New Tariff Aid Plan Offers Single Payment for All Non-Specialty Crops

As USDA worked to craft a second year of tariff aid payments under the Market Facilitation Program (MFP) they faced two significant challenges: a significant pushback from corn growers who feel they were shortchanged by the penny per bushel payment they received in 2018 and a desire to not skew planting intentions with a 2019 crop that is largely still in seed bags.  USDA offered up its solution to both problems on Thursday with a second year MFP plan that will deliver payments at a single rate for all covered commodities.

Each county will be assigned an MFP payment rate based on historical production. All growers in a county will receive the same rate, regardless of the eligible crop grown.  Payments will be based on reported planted acres for 2019 which cannot exceed 2018 plantings.

USDA did not release information on payment rates in a call with reporters announcing the program.

“Unfortunately, when the Chinese decided late in the game, after several visits to, to renege on many the (trade) commitments they’d already made, to his credit, President Trump immediately directed me to again create a program,” USDA Secretary Sonny Perdue said in a call with press to announce details of the program. “Because he knew that farmers would bear the brunt of this lack of a trade deal with China once again. So he has demonstrated his great affection and affinity for America’s, farmers and ranchers and he does know that because of the agricultural trade surplus, our farmers and producers, ranchers are going to bear the brunt of these trade disputes disproportionately.”

Program payments will be split into three tranches, the first coming as soon as late July. Second and third payments would come in late fall and early 2020 respectively, according to Perdue. The later two rounds of payments could be cancelled if the U.S. and China can resolve the trade dispute, Perdue said.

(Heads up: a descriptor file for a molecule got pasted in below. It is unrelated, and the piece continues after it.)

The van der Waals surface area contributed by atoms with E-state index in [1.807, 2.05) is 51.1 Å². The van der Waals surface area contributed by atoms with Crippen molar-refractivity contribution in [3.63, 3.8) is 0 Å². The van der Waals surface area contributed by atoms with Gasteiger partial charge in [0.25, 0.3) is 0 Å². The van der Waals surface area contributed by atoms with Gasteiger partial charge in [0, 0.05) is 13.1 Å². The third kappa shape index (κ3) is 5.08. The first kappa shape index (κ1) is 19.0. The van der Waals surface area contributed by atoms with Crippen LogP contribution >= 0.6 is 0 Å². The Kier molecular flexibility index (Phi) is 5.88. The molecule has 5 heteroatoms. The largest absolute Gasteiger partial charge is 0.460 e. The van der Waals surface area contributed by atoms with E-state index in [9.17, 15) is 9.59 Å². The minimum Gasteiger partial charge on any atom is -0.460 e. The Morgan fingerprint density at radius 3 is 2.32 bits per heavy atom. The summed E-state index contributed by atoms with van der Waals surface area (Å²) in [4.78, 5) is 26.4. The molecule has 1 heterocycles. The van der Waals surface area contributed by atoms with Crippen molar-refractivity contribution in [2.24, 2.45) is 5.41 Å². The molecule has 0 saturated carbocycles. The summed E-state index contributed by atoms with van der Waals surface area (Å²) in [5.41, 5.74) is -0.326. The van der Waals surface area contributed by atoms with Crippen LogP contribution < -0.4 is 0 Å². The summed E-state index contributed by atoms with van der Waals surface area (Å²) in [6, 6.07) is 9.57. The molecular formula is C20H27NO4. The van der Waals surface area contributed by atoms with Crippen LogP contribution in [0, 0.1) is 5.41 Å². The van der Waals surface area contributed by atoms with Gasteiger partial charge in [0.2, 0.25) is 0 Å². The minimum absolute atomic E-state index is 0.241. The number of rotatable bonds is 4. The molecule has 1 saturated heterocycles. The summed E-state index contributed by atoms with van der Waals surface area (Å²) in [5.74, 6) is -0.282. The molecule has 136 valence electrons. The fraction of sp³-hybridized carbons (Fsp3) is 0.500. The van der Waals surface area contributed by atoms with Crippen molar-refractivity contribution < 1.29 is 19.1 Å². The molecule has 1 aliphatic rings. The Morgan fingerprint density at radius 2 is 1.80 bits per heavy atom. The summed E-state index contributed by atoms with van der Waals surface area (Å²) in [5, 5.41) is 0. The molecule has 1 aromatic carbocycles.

Covered crops are: alfalfa hay, barley, canola, corn, crambe, dry peas, extra-long staple cotton, flaxseed, lentils, long grain and medium grain rice, mustard seed, dried beans, oats, peanuts, rapeseed, safflower, sesame seed, small and large chickpeas, sorghum, soybeans, sunflower seed, temperate japonica rice, upland cotton, and wheat.

Dairy producers will receive a per hundredweight payment based on production history similar to the 2018 program while hog producers will receive payment based on inventory in a specific time frame. USDA indicated that rates and the time frame for determining hog inventories will be announced at a later date.

Tree nut producers, fresh sweet cherry producers, cranberry producers, and fresh grape producers will receive a payment based on 2019 acres of production.

The overall scope of tariff aid has expanded from $12 billion in 2018 to $16 billion this year.  That expansion comes because USDA took a broader look at trade distorting practices according to USDA Chief Economist Robert Johansson.

“We account for some other variables such as repeated distortionary trade policies by China and other countries that have contributed to the slow pace of market adjustment and trade that we've seen for agricultural production,” Johansson said. “So that brings us to the $16 billion level.”

Of that $16 billion, the bulk, $14.5 billion is targeted for direct payments to farmers. Of the remainder, $1.4 billion is slated for commodity purchases through the Food Purchase and Distribution Program and $100 million is to be issued through the Agricultural Trade Promotion Program to assist market development.

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